Lawmakers grilled a top Facebook executive at a Senate Banking Committee hearing on Tuesday, heightening scrutiny of the company as it prepares to enter the world of cryptocurrency and global finance.
Facebook’s cryptocurrency project, Libra, has been in the works for more than a year. It has an ambitious goal: to offer an alternative financial system that makes it possible to send money around the world with few fees.
But almost immediately, the company has run into resistance from Washington.
“Facebook has said ‘just trust us’” Senator Sherrod Brown, Democrat of Ohio, said at the hearing. “And every time Americans trust you, they seem to get burned.”
The initiative is far from the first effort of its kind. The best-known cryptocurrency, Bitcoin, is in wide circulation. Bitcoin introduced the idea of digital currencies that are free from government control.
But the Libra effort has put a spotlight on cryptocurrencies and amplified the voices of critics who say the technology has little value beyond speculative investing and illegal transactions, like online drug sales.
When Facebook announced its Libra project in June, it also faced immediate skepticism from people who are wary of the power the social media company has already accumulated. Within days, regulators in Washington were calling for hearings on Facebook’s plans.
That concern was made clear on Tuesday when members of the committee questioned David Marcus, who leads the company’s cryptocurrency initiative.
“Do you really think people should trust Facebook with their hard-earned money?” Mr. Brown asked.
Mr. Marcus, adopting a conciliatory tone, said that the company would do its best to fight fraud and to earn back the trust of the more than two billion people who use Facebook’s services regularly.
“We’ve made mistakes in the past,” Mr. Marcus said. “We have been working, and are working hard to get better.”
“Trust is primordial,” he added.
Facebook executives will have to answer more questions about the company’s cryptocurrency plans in a House Financial Services Committee hearing on Wednesday.
Some lawmakers and regulators — most notably at the Securities and Exchange Commission — have been raising concerns about the legality and usefulness of cryptocurrencies for some time.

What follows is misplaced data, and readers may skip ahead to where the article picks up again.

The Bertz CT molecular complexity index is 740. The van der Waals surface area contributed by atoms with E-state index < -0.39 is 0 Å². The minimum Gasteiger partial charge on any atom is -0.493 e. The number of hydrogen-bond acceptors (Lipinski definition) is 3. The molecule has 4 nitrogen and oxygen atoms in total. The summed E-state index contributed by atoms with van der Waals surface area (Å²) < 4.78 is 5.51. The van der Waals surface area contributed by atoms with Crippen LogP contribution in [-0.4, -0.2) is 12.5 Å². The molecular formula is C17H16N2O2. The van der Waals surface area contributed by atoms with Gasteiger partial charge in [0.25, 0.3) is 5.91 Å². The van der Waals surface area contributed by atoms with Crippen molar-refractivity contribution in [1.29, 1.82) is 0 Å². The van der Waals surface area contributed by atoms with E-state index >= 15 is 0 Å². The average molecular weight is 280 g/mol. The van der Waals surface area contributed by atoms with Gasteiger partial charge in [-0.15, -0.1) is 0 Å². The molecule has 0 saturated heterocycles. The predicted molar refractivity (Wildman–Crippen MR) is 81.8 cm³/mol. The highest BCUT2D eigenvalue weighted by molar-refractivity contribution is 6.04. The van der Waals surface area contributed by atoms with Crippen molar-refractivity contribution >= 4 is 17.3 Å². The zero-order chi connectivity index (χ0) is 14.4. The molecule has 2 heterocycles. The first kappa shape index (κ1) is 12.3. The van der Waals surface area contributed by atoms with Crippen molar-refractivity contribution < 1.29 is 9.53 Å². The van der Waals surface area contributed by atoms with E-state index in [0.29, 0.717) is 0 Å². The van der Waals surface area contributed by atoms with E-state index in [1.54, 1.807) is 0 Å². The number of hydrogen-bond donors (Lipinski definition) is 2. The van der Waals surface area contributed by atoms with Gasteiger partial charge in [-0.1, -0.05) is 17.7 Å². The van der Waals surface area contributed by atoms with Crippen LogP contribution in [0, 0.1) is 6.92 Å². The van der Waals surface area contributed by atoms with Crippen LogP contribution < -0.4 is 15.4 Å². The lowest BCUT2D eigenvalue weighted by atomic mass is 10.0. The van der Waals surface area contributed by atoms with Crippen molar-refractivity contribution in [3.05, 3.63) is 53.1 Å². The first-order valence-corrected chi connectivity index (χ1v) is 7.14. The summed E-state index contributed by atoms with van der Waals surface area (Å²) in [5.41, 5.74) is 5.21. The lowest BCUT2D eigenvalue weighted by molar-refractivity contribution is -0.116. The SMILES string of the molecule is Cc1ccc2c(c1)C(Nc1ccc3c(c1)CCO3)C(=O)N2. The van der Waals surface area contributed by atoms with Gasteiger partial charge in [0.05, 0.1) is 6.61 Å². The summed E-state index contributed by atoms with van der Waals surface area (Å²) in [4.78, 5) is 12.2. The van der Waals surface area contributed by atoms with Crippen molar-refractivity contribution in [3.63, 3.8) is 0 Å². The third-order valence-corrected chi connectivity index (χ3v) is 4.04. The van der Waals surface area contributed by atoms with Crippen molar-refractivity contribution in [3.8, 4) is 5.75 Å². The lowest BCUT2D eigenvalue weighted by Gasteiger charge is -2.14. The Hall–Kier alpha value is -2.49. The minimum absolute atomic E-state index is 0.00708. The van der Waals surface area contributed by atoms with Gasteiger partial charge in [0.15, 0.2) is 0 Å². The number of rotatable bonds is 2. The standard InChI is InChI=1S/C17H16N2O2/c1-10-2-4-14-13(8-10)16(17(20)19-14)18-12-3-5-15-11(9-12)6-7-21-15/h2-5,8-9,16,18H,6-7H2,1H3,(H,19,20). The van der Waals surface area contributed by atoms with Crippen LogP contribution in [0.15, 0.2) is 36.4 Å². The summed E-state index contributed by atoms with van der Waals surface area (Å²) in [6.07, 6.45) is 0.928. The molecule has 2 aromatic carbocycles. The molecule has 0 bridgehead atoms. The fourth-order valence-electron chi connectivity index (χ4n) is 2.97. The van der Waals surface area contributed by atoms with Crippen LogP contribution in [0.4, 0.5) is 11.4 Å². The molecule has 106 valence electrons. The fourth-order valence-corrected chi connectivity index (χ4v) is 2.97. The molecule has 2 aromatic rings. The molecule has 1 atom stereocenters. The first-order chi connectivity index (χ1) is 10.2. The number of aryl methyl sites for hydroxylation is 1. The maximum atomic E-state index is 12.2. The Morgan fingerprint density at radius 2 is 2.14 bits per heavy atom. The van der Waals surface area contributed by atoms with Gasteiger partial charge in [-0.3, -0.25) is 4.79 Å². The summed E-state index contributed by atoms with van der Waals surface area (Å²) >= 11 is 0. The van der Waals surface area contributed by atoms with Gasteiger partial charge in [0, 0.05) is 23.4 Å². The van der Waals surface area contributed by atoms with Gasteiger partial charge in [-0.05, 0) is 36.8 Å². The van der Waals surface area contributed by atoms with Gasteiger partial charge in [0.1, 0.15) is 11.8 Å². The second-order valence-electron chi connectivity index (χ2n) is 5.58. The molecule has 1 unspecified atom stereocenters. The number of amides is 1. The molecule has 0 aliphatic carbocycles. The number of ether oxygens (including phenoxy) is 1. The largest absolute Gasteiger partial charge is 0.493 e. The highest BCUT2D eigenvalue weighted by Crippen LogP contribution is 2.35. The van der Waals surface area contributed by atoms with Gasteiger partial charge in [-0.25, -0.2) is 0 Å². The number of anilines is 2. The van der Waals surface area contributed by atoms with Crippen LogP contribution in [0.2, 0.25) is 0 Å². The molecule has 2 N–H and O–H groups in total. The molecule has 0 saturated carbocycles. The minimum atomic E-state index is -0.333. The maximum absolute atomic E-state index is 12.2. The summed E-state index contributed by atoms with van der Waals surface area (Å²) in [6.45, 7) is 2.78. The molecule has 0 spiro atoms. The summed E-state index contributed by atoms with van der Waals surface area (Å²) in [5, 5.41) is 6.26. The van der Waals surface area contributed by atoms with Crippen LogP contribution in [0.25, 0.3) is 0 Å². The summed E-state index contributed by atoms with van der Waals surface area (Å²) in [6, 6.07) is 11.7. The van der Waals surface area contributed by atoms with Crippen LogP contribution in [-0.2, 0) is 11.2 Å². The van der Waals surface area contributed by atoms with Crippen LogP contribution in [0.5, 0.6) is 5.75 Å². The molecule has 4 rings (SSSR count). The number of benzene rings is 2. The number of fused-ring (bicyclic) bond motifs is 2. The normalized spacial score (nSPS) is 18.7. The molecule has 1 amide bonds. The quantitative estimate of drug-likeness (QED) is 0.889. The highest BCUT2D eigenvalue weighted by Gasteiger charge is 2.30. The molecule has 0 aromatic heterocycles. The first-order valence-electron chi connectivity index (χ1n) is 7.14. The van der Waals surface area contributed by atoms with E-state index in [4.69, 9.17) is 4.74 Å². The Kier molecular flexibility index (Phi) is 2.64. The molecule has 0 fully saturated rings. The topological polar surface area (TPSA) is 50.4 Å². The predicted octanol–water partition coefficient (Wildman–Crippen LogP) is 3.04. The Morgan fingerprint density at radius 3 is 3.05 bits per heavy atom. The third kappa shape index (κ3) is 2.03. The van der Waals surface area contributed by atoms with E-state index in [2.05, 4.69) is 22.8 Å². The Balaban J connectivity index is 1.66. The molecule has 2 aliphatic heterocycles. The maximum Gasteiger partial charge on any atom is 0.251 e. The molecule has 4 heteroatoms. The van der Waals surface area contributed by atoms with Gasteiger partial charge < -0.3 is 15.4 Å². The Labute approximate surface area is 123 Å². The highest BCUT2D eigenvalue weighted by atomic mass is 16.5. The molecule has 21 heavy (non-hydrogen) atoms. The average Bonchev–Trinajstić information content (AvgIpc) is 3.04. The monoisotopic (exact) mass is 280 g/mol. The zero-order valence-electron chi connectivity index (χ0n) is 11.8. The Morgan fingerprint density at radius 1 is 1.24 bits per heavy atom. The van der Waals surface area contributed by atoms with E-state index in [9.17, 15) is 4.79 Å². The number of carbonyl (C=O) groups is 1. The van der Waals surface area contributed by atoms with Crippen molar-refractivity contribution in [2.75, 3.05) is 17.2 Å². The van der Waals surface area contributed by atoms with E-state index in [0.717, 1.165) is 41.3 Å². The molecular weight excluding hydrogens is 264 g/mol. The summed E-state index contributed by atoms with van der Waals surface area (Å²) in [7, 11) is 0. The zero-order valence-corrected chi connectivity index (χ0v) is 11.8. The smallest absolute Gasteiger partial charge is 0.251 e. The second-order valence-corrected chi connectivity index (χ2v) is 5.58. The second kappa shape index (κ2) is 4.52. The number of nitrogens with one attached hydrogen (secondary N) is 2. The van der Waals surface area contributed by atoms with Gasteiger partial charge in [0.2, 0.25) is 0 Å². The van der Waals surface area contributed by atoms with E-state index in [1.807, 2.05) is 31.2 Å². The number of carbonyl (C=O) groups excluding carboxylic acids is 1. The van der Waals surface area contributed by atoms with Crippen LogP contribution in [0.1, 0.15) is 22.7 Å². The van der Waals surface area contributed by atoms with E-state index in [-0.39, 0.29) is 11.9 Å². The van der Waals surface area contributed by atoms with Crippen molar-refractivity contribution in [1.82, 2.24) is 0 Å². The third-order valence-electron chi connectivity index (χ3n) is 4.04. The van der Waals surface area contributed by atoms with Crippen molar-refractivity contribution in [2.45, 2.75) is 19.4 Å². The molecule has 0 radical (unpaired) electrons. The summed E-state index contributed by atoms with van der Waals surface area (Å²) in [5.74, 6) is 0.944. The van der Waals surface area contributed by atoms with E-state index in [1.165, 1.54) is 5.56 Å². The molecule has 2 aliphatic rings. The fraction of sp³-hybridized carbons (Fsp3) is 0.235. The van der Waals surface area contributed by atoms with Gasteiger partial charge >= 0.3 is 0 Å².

The involvement of Facebook, which has faced an onslaught of controversy over the last two years and is expected to pay a $5 billion settlement with the Federal Trade Commission, has put a charge into those discussions.
Last week, the chair of the Federal Reserve, Jerome H. Powell, said Libra raised “serious concerns” around “money laundering, consumer protection and financial stability.”
“I just think it cannot go forward without there being broad satisfaction with the way the company has addressed money laundering” and other issues, Mr. Powell said as he testified before the House Financial Services Committee. Central bankers from Britain, China, France, Singapore and the European Central Bank have all voiced similar concerns.
President Trump also criticized Libra and Bitcoin, writing on Twitter last week that the digital tokens were “highly volatile and based on thin air.”
And at a news conference on Monday afternoon, Treasury Secretary Steven Mnuchin also raised questions about Libra and other cryptocurrencies. Facebook has “a lot of work to do before we get to the point where we’re comfortable with it,” Mr. Mnuchin told reporters.
Mr. Marcus, a former PayPal executive, was handpicked by Mark Zuckerberg, Facebook’s chief executive, to lead the Libra effort.
Facebook’s role in the project will be run through a subsidiary company called Calibra, led by Mr. Marcus and other top Facebook employees. If the Libra digital token become popular, Calibra could build a business around offering customer financial services, including loans and other actions traditionally offered by the banking industry.
A separate entity called the Libra Association, whose proposed board would include more than a dozen partners in the tech and financial industries, would manage the cryptocurrency system once it is up and running, which Facebook is hoping to do next year.